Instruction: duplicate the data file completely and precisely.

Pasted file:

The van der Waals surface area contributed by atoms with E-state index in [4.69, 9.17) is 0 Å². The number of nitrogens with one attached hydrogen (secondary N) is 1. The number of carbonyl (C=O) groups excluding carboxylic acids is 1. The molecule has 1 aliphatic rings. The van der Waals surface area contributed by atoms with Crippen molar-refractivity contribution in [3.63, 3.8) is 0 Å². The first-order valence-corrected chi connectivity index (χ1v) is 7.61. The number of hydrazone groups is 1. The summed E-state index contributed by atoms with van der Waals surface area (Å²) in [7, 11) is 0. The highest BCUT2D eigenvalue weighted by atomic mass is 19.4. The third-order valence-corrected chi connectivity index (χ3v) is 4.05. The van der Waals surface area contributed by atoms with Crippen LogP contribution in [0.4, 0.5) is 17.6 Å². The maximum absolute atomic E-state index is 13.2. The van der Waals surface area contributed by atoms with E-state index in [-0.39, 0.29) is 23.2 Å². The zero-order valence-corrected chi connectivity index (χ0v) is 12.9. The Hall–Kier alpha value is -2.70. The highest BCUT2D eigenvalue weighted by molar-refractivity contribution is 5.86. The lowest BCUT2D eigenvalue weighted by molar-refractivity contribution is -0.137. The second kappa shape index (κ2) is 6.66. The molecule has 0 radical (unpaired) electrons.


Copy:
The van der Waals surface area contributed by atoms with E-state index in [4.69, 9.17) is 0 Å². The number of nitrogens with one attached hydrogen (secondary N) is 1. The number of carbonyl (C=O) groups excluding carboxylic acids is 1. The molecule has 1 aliphatic rings. The van der Waals surface area contributed by atoms with Crippen molar-refractivity contribution in [3.63, 3.8) is 0 Å². The first-order valence-corrected chi connectivity index (χ1v) is 7.61. The number of hydrazone groups is 1. The summed E-state index contributed by atoms with van der Waals surface area (Å²) in [7, 11) is 0. The highest BCUT2D eigenvalue weighted by atomic mass is 19.4. The third-order valence-corrected chi connectivity index (χ3v) is 4.05. The van der Waals surface area contributed by atoms with Crippen LogP contribution in [0.4, 0.5) is 17.6 Å². The maximum absolute atomic E-state index is 13.2. The van der Waals surface area contributed by atoms with E-state index in [-0.39, 0.29) is 23.2 Å². The zero-order valence-corrected chi connectivity index (χ0v) is 12.9. The Hall–Kier alpha value is -2.70. The highest BCUT2D eigenvalue weighted by molar-refractivity contribution is 5.86. The lowest BCUT2D eigenvalue weighted by molar-refractivity contribution is -0.137. The second kappa shape index (κ2) is 6.66. The molecule has 0 radical (unpaired) electrons.